However, his two best known works are located in the city of Toluca, the Cosmovitral, which today serves as an important identity marker for the State of Mexico and Aratmósfera. The Cosmovitral was a renovation of an old Porfirio Díaz era market. The interior was turned into a botanical garden and the windows were replaced by large glass murals with 48 panels which cover an area of 3,200 m2. Inaugurated in 1980, the theme of the work is the opposition of day and night, woman and man, and good and bad. The glass work used about 75 tons of metal substructure, 45 tons of blown glass and 25 tons of lead solder. The Cosmovitral was named in 2007 as one of thirteen wonders of Mexico and in 2008 it received the Excelsis prize from the Global Quality Foundation.
Aratmósfera covers an area of 10,000 square metres (110,000 sq ft) over part of a small mountain, Cerro de Coatepec, and into the stands of the Estadio Universitario Alberto Chivo Córdoba, the university stadium on the Ciudad Universitaria campus of the Universidad Autónoma del Estado de México. As the hill itself is part of the work ,it is a type of “land art”, and Flores was the first in Mexico to employ the technique. The theme of the work is the birth of light, represented by man, which emerges from the earth and rises, looking and reaching for the sky. Although it has been restored twice since its creation between 1974 and 1978, it has problems with deterioration.
In addition to mural work, other monumental pieces include a sculpture called Tocando el Sol (Touching the Sun) found at the main administration building of the Universidad Autónoma del Estado de México. In 1992, he experimented with painting over snow on the sides of the Nevado de Toluca volcano.
His recognitions include the Meztli Award in 1964, the Acquisition Prize in Painting from INBA in 1968, the José María Velasco Award from the State of Mexico in 1984, an honorary doctorate from the Universidad Autónoma del Estado de México in 2007 and the Gran Orden de la Reforma from the State of Mexico in 2007. He was also a member of the Salón de la Plástica Mexicana.
Although best known for murals and other monumental works, Flores also worked with various media, techniques and sizes. Traditional media include oils, acrylics, watercolors and ink in small and medium-sized formats as well as monumental. More unusual media and materials have included cloth, rock, plaster, glass, wood, snow, vegetation, paper and cardboard. One collection is a series of ink drawings on paper napkins, which belongs to the Máxima Casa de Estudios. El Minotauro is painted over live rock at the Museo Universitario. Colors that frequently appear in his work include reds, yellows, ochre, grays, blues and black.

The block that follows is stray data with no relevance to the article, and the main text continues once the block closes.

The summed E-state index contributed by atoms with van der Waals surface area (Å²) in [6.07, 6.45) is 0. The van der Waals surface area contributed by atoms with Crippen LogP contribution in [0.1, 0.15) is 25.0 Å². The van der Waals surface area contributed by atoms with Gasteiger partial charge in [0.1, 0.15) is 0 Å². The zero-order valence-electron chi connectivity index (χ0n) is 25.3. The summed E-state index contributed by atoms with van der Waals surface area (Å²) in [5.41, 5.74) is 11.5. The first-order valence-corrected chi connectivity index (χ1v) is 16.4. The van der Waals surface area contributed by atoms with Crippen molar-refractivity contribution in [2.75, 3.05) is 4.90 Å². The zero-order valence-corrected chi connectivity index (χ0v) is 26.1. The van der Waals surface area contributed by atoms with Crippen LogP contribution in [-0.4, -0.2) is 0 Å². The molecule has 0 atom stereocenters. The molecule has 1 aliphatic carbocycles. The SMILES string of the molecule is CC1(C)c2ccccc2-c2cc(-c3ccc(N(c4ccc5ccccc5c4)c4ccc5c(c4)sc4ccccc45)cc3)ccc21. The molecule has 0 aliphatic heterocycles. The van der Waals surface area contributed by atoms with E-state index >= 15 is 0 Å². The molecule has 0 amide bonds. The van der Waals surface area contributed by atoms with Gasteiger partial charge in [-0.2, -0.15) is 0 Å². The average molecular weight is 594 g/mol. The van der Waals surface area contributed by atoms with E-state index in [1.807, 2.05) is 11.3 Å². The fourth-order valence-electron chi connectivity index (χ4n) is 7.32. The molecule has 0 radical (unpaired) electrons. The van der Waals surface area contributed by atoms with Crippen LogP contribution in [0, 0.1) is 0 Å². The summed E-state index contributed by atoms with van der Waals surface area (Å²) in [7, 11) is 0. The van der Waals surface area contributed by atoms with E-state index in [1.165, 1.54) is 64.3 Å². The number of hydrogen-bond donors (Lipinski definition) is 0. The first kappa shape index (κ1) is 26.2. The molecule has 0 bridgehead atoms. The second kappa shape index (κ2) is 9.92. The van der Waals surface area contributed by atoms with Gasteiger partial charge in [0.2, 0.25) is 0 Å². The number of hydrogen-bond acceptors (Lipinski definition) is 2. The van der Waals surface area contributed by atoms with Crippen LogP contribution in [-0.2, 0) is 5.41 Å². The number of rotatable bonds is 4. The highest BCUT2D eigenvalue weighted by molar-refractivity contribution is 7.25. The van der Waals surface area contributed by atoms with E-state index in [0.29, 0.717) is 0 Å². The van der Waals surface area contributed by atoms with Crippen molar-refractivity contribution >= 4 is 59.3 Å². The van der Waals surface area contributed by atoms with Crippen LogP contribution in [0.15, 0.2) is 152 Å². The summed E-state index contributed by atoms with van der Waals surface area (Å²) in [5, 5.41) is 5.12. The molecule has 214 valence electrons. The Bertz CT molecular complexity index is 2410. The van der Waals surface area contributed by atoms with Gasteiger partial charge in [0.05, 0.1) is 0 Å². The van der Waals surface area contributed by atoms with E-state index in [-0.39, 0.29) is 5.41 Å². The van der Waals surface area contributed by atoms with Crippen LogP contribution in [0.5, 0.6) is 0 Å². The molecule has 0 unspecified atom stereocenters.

His work has been featured in writings by notable Mexican art critics including Raquel Tibol, Antonio Rodriguez and Berta Taracena . He considered his work to be a continuance of Mexican muralism, and he has been described as a “disciple” of David Alfaro Siqueiros . He is an important figure in Mexican art of the latter 20th century, but his work is neither decorative nor didactic. Rather it focuses on timeless conflicts of the human race. Social problems his work has tackled include violence and consumption. Notable works of this type include Cien Hecatombes (1972), A la opinion pública (1973), El Hielo de Ariadna (1983) and a series of Christ figures (1994) . His work is mostly figurative, with images of men and nature. When women appear, they usually accompany men. One of his influences include the writings of José Saramago, who he had the chance to meet.
Museo Universitario Leopoldo Flores
In the early 2000s the artist donated a collection of his works to the Universidad Autónoma del Estado de México, which opened the Museo Universitario Leopoldo Flores in 2002, which the purpose of promoting, investigating and recording the artist’s work. (http://www.uaemex.mx/muslf/) The museum was opened in 2002, in a building constructed for the purpose at the Ciudad Universitaria, with Flores participating in the design. It contains a collection of portable murals, large paintings, drawings and sculptures donated by the artist. Among these works are El hijo de Ariadna and Los cristos.
It has six halls for temporary exhibitions, a library, photographic collection, bookstore, cafeteria and first aid station. He had a workshop in the museum similar to the one in his home. In addition to the permanent collection, the museum also holds temporary exhibits by contemporary artists along with guided tours, concerts, conferences, book presentations and workshops.